Saturday, 16 August 2014

Robin Williams – the profound clown

I am seldom moved when cultural celebrities die. It’s always sad when someone passes away, sure, but it’s not as if I knew the celebrities in question.

Still, there are some exceptions. Robin Williams’ passing away the other day was one. “Dead Poets Society” was my coming of age film, and I have a deep-seated respect for individuals who are mature enough to be childish. 

Individuals who can laugh at farts whilst contemplating the eternal (un)bearability of being. Individuals who can be profound and infantile, two qualities that have much more in common than people think – together constituting a synthesis rather than polar opposites.

It takes guts and maturity to express such a complex and intelligent persona. A persona that seems in Williams’ case to have been the embodiment of the clown. Laughing whilst crying, tragic whilst jolly.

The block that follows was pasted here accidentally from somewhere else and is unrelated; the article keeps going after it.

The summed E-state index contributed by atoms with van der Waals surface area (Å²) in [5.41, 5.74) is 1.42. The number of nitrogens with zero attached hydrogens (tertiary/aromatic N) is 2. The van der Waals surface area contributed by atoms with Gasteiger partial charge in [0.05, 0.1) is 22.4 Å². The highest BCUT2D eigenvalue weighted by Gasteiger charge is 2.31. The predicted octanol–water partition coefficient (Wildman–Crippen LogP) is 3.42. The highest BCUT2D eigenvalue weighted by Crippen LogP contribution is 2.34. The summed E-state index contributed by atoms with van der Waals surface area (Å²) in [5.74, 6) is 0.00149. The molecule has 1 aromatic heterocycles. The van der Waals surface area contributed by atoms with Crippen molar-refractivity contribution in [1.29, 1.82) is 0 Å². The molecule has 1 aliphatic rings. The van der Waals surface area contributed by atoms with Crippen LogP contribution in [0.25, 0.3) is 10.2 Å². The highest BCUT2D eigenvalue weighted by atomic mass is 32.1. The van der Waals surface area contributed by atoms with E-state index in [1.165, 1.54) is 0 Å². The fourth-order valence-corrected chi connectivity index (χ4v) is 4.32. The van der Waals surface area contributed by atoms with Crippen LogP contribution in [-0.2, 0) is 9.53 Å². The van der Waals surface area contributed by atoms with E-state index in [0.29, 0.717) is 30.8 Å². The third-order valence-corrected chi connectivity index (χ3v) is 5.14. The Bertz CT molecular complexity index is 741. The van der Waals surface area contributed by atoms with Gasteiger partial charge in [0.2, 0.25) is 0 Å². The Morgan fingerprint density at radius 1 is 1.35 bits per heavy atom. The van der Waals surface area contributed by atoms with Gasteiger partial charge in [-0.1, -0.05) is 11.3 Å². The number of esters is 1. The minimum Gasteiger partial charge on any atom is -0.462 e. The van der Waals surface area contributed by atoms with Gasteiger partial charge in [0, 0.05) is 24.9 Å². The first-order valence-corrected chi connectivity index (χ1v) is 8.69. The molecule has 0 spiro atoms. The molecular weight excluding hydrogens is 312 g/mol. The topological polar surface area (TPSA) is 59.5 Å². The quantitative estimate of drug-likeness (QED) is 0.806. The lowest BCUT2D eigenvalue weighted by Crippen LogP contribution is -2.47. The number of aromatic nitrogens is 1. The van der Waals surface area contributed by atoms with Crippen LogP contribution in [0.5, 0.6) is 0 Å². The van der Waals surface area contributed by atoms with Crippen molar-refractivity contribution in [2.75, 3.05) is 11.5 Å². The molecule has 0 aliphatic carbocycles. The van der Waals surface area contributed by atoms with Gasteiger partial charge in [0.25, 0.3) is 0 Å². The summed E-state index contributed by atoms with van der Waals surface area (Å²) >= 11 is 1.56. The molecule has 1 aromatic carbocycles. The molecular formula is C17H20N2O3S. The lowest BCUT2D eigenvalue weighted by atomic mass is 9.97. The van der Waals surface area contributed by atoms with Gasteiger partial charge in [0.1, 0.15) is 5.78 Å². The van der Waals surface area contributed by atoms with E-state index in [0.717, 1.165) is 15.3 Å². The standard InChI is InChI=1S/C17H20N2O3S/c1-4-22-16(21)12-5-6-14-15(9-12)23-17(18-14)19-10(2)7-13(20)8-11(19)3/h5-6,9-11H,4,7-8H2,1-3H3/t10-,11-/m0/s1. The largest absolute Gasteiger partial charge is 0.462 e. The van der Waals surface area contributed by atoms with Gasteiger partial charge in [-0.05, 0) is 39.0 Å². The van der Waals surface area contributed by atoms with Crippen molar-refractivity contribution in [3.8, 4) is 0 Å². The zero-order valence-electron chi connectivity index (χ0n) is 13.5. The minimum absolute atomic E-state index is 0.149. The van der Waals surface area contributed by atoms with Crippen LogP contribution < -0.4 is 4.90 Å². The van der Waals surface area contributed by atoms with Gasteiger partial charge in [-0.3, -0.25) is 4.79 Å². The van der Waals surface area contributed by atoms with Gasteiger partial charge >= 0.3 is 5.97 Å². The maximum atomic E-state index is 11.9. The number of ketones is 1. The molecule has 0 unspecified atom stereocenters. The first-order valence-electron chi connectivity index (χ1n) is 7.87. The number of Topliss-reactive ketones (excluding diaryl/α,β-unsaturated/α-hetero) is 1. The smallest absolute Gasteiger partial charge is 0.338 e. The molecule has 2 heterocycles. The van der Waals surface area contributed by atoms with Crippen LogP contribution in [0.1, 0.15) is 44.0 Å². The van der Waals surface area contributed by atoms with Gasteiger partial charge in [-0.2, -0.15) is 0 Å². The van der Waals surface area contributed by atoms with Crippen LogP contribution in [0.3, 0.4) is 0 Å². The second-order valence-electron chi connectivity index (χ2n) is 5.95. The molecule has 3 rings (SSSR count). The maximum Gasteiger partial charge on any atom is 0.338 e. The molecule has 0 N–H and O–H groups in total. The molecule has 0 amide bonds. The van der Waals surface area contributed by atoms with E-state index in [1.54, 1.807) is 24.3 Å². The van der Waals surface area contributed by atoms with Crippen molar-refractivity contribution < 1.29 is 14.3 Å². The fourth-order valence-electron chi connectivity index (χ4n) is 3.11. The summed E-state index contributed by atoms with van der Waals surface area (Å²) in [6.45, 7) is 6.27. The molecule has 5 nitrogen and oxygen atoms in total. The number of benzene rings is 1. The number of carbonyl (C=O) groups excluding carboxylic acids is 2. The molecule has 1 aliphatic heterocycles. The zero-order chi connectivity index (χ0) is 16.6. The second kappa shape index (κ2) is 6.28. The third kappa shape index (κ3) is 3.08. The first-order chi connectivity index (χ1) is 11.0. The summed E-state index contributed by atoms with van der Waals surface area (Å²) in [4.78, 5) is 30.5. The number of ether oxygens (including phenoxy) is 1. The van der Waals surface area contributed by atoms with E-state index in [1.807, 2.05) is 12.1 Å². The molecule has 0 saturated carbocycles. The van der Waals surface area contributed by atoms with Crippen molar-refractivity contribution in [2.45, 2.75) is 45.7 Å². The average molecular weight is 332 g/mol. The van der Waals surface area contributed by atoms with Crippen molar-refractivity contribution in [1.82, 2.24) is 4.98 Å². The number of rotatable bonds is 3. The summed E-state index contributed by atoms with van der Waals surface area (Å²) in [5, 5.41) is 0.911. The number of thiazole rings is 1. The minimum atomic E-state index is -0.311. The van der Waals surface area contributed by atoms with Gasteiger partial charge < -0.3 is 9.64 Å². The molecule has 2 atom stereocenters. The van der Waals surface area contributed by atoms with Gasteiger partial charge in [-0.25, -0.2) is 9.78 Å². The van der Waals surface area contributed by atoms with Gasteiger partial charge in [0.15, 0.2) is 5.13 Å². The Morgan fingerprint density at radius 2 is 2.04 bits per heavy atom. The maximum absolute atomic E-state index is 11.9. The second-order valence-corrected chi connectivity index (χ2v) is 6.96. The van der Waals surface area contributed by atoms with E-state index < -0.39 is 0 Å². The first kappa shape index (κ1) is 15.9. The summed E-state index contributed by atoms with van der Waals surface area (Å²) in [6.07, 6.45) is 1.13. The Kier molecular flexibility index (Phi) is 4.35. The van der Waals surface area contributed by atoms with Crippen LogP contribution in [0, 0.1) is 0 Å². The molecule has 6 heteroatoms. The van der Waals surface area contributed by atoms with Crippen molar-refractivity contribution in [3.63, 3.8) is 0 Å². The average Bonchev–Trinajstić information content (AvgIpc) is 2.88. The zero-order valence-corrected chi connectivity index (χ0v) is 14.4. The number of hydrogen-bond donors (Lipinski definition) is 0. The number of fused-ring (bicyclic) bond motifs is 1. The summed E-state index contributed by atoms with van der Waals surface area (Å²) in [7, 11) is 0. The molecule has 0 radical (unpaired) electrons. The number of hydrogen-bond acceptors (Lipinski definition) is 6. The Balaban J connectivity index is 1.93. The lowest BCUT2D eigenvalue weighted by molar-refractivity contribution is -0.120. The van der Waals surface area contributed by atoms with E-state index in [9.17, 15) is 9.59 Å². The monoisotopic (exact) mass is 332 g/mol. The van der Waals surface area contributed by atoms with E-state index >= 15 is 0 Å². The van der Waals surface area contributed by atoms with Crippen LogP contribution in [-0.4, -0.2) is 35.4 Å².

If the clown is the appropriate metaphor, to me Williams came across as a most endearing and sage one. A profound humanistic spirit, interlaced with sublime childish humour, lachrymose Greek tragedy and sophisticated British wit. 


Like an amalgamation of Peter Pan and Abraham Lincoln, part of an exceptional and highly exclusive school of actors including the likes of Peter Sellers and Graham Chapman. 

Be it Williams’ acting in Good Morning, Vietnam or Dead Poets Society, Good Will Hunting or Hook (Peter Pan) – all those qualities shone through.

And so, Williams was someone who could say this: 

”No matter what people tell you, words and ideas can change the world." 

As well as this:

”Never pick a fight with an ugly person, they've got nothing to lose."
 
This:
 
”You're only given one little spark of madness. You mustn't lose it."

As well as this:


”Cricket is basically baseball on valium." 




Rest in peace, o’ Captain, my Captain. You gave us much to laugh to, much to cry at, and much to contemplate. Why, you even managed to satirize your own drug abuse in a tragically humorous way. As you put it:


”Cocaine is God's way of saying you're making too much money." 

Combined with the classic:

”Reality is just a crutch for people who can't cope with drugs."

Heaven’s just become a wittier, warmer and wiser place – and a tad more tragic.